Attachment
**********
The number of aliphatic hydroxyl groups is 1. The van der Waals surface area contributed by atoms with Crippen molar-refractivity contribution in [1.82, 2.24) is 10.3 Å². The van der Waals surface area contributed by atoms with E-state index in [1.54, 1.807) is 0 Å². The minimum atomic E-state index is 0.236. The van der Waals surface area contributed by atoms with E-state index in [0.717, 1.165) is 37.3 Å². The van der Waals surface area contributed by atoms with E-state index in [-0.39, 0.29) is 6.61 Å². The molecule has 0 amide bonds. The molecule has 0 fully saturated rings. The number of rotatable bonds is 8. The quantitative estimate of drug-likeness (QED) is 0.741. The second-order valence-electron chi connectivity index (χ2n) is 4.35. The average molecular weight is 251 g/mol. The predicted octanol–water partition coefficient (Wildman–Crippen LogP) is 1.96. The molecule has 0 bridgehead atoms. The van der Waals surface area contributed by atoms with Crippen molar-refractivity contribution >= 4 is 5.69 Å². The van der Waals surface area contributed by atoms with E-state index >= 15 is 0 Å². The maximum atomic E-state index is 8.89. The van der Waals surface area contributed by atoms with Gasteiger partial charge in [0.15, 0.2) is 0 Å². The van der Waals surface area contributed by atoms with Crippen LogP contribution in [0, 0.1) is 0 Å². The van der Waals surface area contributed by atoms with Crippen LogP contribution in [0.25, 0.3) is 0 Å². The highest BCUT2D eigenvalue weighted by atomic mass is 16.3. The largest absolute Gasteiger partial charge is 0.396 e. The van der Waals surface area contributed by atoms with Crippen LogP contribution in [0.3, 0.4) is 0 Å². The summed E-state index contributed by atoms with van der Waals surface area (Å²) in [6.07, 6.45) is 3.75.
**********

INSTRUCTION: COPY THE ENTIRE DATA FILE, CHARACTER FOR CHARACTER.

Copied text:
The number of aliphatic hydroxyl groups is 1. The van der Waals surface area contributed by atoms with Crippen molar-refractivity contribution in [1.82, 2.24) is 10.3 Å². The van der Waals surface area contributed by atoms with E-state index in [1.54, 1.807) is 0 Å². The minimum atomic E-state index is 0.236. The van der Waals surface area contributed by atoms with E-state index in [0.717, 1.165) is 37.3 Å². The van der Waals surface area contributed by atoms with E-state index in [-0.39, 0.29) is 6.61 Å². The molecule has 0 amide bonds. The molecule has 0 fully saturated rings. The number of rotatable bonds is 8. The quantitative estimate of drug-likeness (QED) is 0.741. The second-order valence-electron chi connectivity index (χ2n) is 4.35. The average molecular weight is 251 g/mol. The predicted octanol–water partition coefficient (Wildman–Crippen LogP) is 1.96. The molecule has 0 bridgehead atoms. The van der Waals surface area contributed by atoms with Crippen molar-refractivity contribution >= 4 is 5.69 Å². The van der Waals surface area contributed by atoms with E-state index >= 15 is 0 Å². The maximum atomic E-state index is 8.89. The van der Waals surface area contributed by atoms with Gasteiger partial charge in [0.15, 0.2) is 0 Å². The van der Waals surface area contributed by atoms with Crippen LogP contribution in [0, 0.1) is 0 Å². The van der Waals surface area contributed by atoms with Crippen LogP contribution in [0.25, 0.3) is 0 Å². The highest BCUT2D eigenvalue weighted by atomic mass is 16.3. The largest absolute Gasteiger partial charge is 0.396 e. The van der Waals surface area contributed by atoms with Crippen LogP contribution in [0.3, 0.4) is 0 Å². The summed E-state index contributed by atoms with van der Waals surface area (Å²) in [6.07, 6.45) is 3.75.